Synopsis: The residents of Paradise Towers have divided into factions: The caretakers tackle their duties with strict adherence to an insanely restrictive rulebook; the youngsters have formed warring gangs vying for supremacy; the oldsters are supplementing their diets with unspeakable things; … and then there’s Pex, a lonely, frightened boy trapped in the body of a brave hero. But Pex isn’t brave – he’s a cowardly cutlet.
- 1. The Last of the Yellow Kangs
- 2. No Visitors
- 3. Tea and Cakes
- 4. The Chief
- 5. This Way and That
- 6. Brainquarters
- 7. Come into My Parlour
- 8. The Illustrated Prospectus
- 9. The Basement
- 10. The Pool in the Sky
- 11. Kroagnon
- 12. Farewells
Background: Stephen Wyatt adapts his own scripts for a story from 1987. This is the first book not to be published as a hardback – the ‘library editions’ were dropped due to falling sales.
Notes: Paradise Towers is, as the back cover first confirms, a man-made planet, accessible via space-faring ships. The Doctor also refers to ‘Mel’s Earth’, and Mel compares Pex’s performance to Karate experts ‘back on Earth’, spelling out that this isn’t her world – although it’s still unclear whether or not the inhabitants originally came from there. The Yellow Kang confirms something that’s fudged on TV, that the Kang wars are not to be taken seriously, they are just games. She’s alone now, after a period of returning to the Yellow Kang Brainquarters to depreciating numbers of her fellow Kangmates. Streets named in the story are Sodium Street, Potassium Street, Nitrate Street, Sunrise Square and Fountain of Happiness Square.
The young caretaker has only recently taken on his patrol beat, replacing an older caretaker who was (according to the Chief Caretaker) ‘assigned to other duties’ and never seen again. The Kangs are around 15 or 16 years old and they remind Mel of Samurai warriors. The Rezzies are dressed in clothes made up of colourful patchwork (and Mel notes that Tabby has very sharp teeth like a rat). Pex is much more the traditional action hero than we get on screen. He’s not tall, but ‘an imposing figure with a rugged jaw, piercing eyes and a powerful, muscular body’. He has a tattoo on his neck, he wears a ‘commando-style outfit’ and his voice is ‘deep and strong’. Despite all this, Mel still recognises that he’s putting on a show and is an outsider from all of the sub-groups in the Towers.
The Chief is of ‘middle height’ and his uniform was once grand but is now ‘somewhat faded and dusty’. He’s not a vain man and considers his looks to be unimportant. He has a ‘sallow complexion and drooping black moustache’, and ‘ bloodshot but alert eyes’. The Chief isn’t keen on fresh air or exercise, regarding such activities as ‘futile, even actively harmful’. Pex tries to ward off the Blue Kangs with martial arts poses before they ridicule him. While watching the Paradise Towers prospectus on the videoscreen (or ‘Picturespout’, as the Kangs call it), the Doctor responds to the boasts of the prospectus narrator by thinking he’d rather spend a night locked in a hotel with the Daleks than live here. The Kangs are amazed to learn that there are other worlds without Rezzies or Kangs and are keen to hear about them from the Doctor. The Blue Kang leader is called ‘Drinking Fountain’. Viewed by Kroagnon on the Chief Caretaker’s screen, the Doctor’s face is said to look ‘strange’ and ‘intelligent’, but also ‘impish and insolent’.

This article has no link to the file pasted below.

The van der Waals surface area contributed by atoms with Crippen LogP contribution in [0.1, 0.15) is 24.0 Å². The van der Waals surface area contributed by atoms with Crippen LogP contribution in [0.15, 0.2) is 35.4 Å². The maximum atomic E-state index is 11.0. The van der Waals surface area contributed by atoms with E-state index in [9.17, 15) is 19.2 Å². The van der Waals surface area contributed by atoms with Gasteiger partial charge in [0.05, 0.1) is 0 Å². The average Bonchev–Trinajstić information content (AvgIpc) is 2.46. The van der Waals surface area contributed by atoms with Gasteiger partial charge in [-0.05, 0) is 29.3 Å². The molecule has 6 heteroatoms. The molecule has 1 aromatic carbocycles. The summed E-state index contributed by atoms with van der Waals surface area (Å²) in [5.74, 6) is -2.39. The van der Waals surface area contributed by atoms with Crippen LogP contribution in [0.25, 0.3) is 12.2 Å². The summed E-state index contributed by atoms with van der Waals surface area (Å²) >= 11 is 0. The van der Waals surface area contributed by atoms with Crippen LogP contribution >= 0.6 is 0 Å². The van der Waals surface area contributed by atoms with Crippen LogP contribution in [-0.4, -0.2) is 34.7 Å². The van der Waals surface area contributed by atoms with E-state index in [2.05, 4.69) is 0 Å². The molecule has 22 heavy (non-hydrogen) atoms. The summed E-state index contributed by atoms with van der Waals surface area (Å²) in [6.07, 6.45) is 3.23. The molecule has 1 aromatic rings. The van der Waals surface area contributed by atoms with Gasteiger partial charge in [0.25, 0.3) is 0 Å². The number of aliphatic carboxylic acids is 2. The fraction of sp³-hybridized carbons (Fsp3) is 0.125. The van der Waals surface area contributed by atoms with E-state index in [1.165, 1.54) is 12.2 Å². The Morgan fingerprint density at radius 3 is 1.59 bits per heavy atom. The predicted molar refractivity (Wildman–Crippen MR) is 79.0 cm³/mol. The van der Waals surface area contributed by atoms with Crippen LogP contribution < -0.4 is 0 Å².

Cover: The Doctor looms large as a robot cleaner passes walls strewn with graffiti. It’s a bold composition from Alister Pearson that has a similar basic layout to some of Achilleos’ greats, but with a more photorealistic approach. For those that are counting, this is the first cover to feature the ‘current’ Doctor prominently in the artwork since Creature from the Pit in 1981 (aside from the photographic covers, the Fifth Doctor appeared within a montage for The Five Doctors and there’s a smudge in the sky representing the regeneration on The Caves of Androzani). This would appear to be down to McCoy himself being impressed by Pearson’s artwork and the way he captured the actor’s likeness. We’ll be seeing a lot of his work from now on…
Final Analysis: This really does the job very well, creating an entire literal world out of the limited sets we saw in the televised episodes. Scenes have been moved around or joined together, avoiding the more frenetic chopping about on telly. It also helps to be able to read the dialogue and make better sense of the sometimes quite convoluted mixed-up phrases of the Kangs. Wyatt also delves a little deeper into the strange relationship between the Chief Caretaker and his pet, making it more explicit that the Chief is being controlled by Kroagnon without his knowledge. He has been ever since he discovered his ‘pet’ in the basement of the Towers. While this explains the ‘how’, it doesn’t seek to justify the ‘why’. The Chief Caretaker was simply a weak man from the start, obsessive and callous, which just made him an easy vassal for the Great Architect to steer and manipulate. Paradise Towers is the perfect proper introduction to this Doctor, toppling an entire society in just a few hours, and Wyatt presents him as almost Holmesian, piecing together clues and improvising effective escapes and solutions from items he finds lying around him.